If you live in a town with a military base, you probably have a DoD military hospital there. It’s much harder to investigate problems with active duty soldiers. The soldiers face reprisals. Many are still hoping to get back into the military. There is a culture of not talking to outsiders. Military commanders have even on occasion issued orders forbidding doctors from talking to the media.
How to get around this? A couple of ideas:
- Military spouses
Spouses are often the best single source of information because they don’t operate under the same restrictions as soldiers, but also because this is an expected role of a military spouse.
- Local veterans groups
Confusing, yes. But local veterans service organizations – Veterans for Common Sense, Iraq and Afghanistan Veterans of America, the Tragedy Assistance Program for Survivors – all have contacts into the active DoD community that can help
- Get on the base
Once you get one soldier or family to invite you on the base, you should be able to access other families as well. It worked well for me to ask a couple of families to come over at once to share their stories.
- Freedom of Information Act
FOIAs can be useful but they will take time. The quickest that I have ever received a FOIA from a medical command is six months. This is simply a fact of life.A few tricks can make the process easier. First, engage the FOIA officer. Call the officer, talk to her, let her know what you are doing. Sometimes, FOIA officers can be very helpful in making sure your request is answered, and can even help steer you toward other helpful records.You will find that some agencies better than others. TRICARE’s FOIA system is kind of a black hole. It will take months to process requests. The Army’s Medical Command’s FOIA office has proven very helpful. (VA FOIA; DoD FOIA; Tricare FOIA).The best tactic is to try to avoid FOIA if possible. Convince your source or the public affairs officer to provide the documents. Make the argument that you will probably get them via FOIA anyway, but producing the documents now will save everyone time and money.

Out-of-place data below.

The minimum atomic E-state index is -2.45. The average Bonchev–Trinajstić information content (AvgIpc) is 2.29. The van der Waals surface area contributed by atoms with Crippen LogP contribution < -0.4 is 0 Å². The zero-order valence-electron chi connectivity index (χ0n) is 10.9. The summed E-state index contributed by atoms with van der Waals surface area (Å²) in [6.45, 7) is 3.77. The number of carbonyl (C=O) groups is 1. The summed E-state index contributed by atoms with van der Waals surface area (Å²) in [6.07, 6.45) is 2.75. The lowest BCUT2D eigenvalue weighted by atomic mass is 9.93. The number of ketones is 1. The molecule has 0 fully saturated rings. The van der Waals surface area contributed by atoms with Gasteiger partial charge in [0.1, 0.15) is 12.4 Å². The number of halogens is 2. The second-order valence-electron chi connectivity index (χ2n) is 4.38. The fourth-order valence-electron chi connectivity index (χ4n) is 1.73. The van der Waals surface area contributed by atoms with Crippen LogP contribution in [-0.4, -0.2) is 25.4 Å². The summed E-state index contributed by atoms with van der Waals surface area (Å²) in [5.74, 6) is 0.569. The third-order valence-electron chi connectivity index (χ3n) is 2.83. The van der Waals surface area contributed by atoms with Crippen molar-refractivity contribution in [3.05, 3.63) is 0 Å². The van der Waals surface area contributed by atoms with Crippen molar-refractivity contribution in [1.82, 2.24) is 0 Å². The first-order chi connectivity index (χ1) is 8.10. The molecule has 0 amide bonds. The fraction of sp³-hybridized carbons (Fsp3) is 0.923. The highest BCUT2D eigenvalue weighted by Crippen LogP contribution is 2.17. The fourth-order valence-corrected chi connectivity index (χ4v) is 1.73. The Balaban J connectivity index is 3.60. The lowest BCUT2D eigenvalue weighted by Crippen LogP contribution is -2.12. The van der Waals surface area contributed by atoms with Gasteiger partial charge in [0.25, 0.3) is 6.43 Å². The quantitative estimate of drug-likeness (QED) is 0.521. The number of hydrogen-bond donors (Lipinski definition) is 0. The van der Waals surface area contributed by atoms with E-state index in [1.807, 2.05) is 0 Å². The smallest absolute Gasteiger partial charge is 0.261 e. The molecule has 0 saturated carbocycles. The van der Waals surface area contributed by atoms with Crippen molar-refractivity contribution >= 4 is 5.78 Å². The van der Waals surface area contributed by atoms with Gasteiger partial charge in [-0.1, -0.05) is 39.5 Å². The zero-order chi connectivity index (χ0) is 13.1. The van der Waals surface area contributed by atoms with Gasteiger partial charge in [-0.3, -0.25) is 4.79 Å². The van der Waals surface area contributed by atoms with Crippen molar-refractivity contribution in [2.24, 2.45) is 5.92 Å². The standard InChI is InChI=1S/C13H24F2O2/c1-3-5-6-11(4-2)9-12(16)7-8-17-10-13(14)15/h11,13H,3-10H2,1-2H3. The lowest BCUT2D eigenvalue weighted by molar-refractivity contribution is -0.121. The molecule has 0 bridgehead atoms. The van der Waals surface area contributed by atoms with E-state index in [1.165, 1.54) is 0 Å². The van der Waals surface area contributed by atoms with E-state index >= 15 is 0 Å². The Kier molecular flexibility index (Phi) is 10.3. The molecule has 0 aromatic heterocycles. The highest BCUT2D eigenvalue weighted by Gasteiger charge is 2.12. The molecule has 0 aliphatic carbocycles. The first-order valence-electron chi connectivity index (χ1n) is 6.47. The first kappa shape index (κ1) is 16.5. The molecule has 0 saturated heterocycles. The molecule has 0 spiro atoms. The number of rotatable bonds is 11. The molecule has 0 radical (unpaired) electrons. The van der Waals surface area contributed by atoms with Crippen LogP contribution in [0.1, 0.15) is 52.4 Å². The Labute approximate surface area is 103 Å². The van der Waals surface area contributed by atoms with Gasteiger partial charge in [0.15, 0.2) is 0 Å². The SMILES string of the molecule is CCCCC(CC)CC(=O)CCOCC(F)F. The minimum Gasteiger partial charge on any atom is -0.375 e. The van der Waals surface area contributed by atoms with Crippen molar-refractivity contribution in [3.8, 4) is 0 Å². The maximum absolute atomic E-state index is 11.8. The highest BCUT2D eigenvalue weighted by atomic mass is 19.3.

- And, of course, social media
Yes, soldiers are avid users of Facebook, Twitter and even MySpace, still. Facebook can be astonishingly valuable source of information since you can go back through years of posts and create a near contemporaneous account of what happened to a particular service member. Certain hashtags on Twitter are also quite good for keeping up with military happenings: #milhealth, #TBI, #PTSD.